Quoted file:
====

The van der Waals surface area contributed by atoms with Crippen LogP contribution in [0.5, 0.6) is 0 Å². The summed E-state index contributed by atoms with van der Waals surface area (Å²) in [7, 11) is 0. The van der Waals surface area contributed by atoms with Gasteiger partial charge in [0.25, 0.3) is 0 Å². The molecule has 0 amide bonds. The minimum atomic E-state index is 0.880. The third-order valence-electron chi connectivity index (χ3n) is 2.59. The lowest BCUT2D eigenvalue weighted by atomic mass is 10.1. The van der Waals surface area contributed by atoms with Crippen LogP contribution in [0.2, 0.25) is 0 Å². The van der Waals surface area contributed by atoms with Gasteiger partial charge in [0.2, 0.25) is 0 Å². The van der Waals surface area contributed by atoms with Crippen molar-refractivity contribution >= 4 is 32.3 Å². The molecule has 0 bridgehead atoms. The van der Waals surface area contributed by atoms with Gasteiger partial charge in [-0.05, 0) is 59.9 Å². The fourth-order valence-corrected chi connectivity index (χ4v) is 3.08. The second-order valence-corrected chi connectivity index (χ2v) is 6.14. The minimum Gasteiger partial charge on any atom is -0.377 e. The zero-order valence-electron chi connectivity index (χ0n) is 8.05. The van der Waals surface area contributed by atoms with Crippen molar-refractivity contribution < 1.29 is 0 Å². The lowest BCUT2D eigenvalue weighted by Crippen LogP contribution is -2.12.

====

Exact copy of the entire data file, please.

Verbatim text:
The van der Waals surface area contributed by atoms with Crippen LogP contribution in [0.5, 0.6) is 0 Å². The summed E-state index contributed by atoms with van der Waals surface area (Å²) in [7, 11) is 0. The van der Waals surface area contributed by atoms with Gasteiger partial charge in [0.25, 0.3) is 0 Å². The molecule has 0 amide bonds. The minimum atomic E-state index is 0.880. The third-order valence-electron chi connectivity index (χ3n) is 2.59. The lowest BCUT2D eigenvalue weighted by atomic mass is 10.1. The van der Waals surface area contributed by atoms with Crippen LogP contribution in [0.2, 0.25) is 0 Å². The van der Waals surface area contributed by atoms with Gasteiger partial charge in [0.2, 0.25) is 0 Å². The van der Waals surface area contributed by atoms with Crippen molar-refractivity contribution >= 4 is 32.3 Å². The molecule has 0 bridgehead atoms. The van der Waals surface area contributed by atoms with Gasteiger partial charge in [-0.05, 0) is 59.9 Å². The fourth-order valence-corrected chi connectivity index (χ4v) is 3.08. The second-order valence-corrected chi connectivity index (χ2v) is 6.14. The minimum Gasteiger partial charge on any atom is -0.377 e. The zero-order valence-electron chi connectivity index (χ0n) is 8.05. The van der Waals surface area contributed by atoms with Crippen molar-refractivity contribution < 1.29 is 0 Å². The lowest BCUT2D eigenvalue weighted by Crippen LogP contribution is -2.12.